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Black Swan

Black Swans are large birds with mostly black plumage and red bills.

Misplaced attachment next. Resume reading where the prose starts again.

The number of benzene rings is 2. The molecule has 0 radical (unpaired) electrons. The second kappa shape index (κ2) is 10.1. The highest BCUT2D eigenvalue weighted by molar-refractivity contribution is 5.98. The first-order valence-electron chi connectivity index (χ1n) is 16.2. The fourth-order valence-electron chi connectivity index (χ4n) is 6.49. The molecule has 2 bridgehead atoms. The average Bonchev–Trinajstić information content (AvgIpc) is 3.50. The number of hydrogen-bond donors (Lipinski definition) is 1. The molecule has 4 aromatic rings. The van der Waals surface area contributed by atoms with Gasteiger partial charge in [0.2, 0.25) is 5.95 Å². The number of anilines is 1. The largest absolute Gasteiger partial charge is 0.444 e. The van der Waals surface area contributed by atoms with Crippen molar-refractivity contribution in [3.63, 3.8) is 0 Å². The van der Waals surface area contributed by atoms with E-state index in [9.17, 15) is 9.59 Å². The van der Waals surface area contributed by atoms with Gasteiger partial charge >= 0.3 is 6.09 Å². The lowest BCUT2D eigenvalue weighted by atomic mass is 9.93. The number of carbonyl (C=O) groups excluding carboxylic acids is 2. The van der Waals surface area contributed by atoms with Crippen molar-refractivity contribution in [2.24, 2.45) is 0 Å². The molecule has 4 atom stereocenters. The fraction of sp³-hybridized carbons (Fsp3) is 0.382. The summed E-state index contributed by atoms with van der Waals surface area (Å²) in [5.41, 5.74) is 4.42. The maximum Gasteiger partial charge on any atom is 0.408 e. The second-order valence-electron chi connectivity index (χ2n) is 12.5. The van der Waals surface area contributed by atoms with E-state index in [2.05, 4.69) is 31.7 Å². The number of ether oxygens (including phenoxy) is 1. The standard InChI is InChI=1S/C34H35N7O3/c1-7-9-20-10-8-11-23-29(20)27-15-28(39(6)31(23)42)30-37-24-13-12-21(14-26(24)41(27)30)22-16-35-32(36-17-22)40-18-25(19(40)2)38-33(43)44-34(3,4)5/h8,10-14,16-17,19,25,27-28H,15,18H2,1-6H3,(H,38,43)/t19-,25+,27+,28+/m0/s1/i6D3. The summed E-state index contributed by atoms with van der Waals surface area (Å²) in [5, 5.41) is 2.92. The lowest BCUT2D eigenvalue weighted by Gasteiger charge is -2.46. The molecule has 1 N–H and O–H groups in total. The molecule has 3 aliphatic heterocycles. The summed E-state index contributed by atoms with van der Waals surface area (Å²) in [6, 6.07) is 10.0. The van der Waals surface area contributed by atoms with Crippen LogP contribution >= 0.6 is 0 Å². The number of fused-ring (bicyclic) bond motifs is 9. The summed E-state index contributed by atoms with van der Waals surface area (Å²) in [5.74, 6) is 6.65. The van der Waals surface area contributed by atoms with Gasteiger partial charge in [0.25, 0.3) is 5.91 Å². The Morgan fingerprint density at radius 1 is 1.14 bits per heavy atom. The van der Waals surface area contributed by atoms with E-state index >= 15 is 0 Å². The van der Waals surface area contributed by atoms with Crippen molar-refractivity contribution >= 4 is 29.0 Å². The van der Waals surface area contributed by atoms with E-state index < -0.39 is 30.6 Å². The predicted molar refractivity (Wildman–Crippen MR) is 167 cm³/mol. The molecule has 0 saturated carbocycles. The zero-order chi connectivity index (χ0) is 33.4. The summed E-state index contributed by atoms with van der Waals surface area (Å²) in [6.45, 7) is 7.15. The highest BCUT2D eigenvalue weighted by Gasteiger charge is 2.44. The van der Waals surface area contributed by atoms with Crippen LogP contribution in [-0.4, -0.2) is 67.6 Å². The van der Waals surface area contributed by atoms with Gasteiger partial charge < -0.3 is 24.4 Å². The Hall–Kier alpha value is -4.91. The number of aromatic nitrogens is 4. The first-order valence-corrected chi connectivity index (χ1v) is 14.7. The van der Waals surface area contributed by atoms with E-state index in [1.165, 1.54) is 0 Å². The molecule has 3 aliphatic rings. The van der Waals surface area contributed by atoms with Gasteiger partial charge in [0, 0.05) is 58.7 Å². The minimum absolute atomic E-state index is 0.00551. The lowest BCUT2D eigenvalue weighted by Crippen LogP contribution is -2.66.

They are monogamous breeders that share incubation duties and cygnet rearing between the sexes. Black Swans can be found singly, or in loose companies numbering into the hundreds or even thousands. Black Swans are popular birds in zoological gardens and bird collections, and escapees are sometimes seen outside their natural range. Black Swans are primarily black-feathered birds, with white flight feathers. The bill is bright red; and legs and feet are greyish-black. Cobs (males) are slightly larger than pens (females), with a longer and straighter bill. Cygnets are a greyish-brown with pale-edged feathers. Its wing span is between 1.6 and 2 metres . Black Swans were once thought to be sedentary, but the species is now known to be highly nomadic. There is no set migratory pattern, but rather opportunistic responses to either rainfall or drought. Black Swans, like many other water fowl, lose all their flight feathers at once when they moult after breeding, and they are unable to fly for about a month. During this time they will usually settle on large, open waters for safety. The current global population is estimated to be up to 500,000 individuals.

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